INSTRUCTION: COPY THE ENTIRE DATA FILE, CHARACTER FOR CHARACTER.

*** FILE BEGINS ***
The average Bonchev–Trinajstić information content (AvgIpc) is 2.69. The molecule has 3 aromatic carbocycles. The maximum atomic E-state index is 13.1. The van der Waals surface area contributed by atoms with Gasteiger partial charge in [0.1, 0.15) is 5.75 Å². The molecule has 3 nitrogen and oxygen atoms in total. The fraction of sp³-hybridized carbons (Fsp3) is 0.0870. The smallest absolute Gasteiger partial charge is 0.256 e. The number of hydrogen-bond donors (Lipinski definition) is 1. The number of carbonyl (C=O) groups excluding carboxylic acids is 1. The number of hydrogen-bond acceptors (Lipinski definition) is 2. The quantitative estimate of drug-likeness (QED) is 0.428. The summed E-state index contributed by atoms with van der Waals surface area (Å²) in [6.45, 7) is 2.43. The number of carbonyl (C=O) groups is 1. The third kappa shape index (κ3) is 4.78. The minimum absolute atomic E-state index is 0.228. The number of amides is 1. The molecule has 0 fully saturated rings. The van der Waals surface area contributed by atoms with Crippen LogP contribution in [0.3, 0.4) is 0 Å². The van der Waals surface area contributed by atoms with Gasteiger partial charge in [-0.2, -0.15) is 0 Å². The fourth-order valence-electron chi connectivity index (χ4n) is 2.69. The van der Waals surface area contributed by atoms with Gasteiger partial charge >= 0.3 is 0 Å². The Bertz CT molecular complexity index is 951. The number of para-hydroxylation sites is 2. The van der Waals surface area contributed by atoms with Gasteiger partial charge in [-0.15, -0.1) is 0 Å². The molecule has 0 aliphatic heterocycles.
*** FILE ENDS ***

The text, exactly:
The average Bonchev–Trinajstić information content (AvgIpc) is 2.69. The molecule has 3 aromatic carbocycles. The maximum atomic E-state index is 13.1. The van der Waals surface area contributed by atoms with Gasteiger partial charge in [0.1, 0.15) is 5.75 Å². The molecule has 3 nitrogen and oxygen atoms in total. The fraction of sp³-hybridized carbons (Fsp3) is 0.0870. The smallest absolute Gasteiger partial charge is 0.256 e. The number of hydrogen-bond donors (Lipinski definition) is 1. The number of carbonyl (C=O) groups excluding carboxylic acids is 1. The number of hydrogen-bond acceptors (Lipinski definition) is 2. The quantitative estimate of drug-likeness (QED) is 0.428. The summed E-state index contributed by atoms with van der Waals surface area (Å²) in [6.45, 7) is 2.43. The number of carbonyl (C=O) groups is 1. The third kappa shape index (κ3) is 4.78. The minimum absolute atomic E-state index is 0.228. The number of amides is 1. The molecule has 0 fully saturated rings. The van der Waals surface area contributed by atoms with Crippen LogP contribution in [0.3, 0.4) is 0 Å². The van der Waals surface area contributed by atoms with Gasteiger partial charge in [-0.2, -0.15) is 0 Å². The fourth-order valence-electron chi connectivity index (χ4n) is 2.69. The van der Waals surface area contributed by atoms with Gasteiger partial charge >= 0.3 is 0 Å². The Bertz CT molecular complexity index is 951. The number of para-hydroxylation sites is 2. The van der Waals surface area contributed by atoms with Gasteiger partial charge in [-0.15, -0.1) is 0 Å². The molecule has 0 aliphatic heterocycles.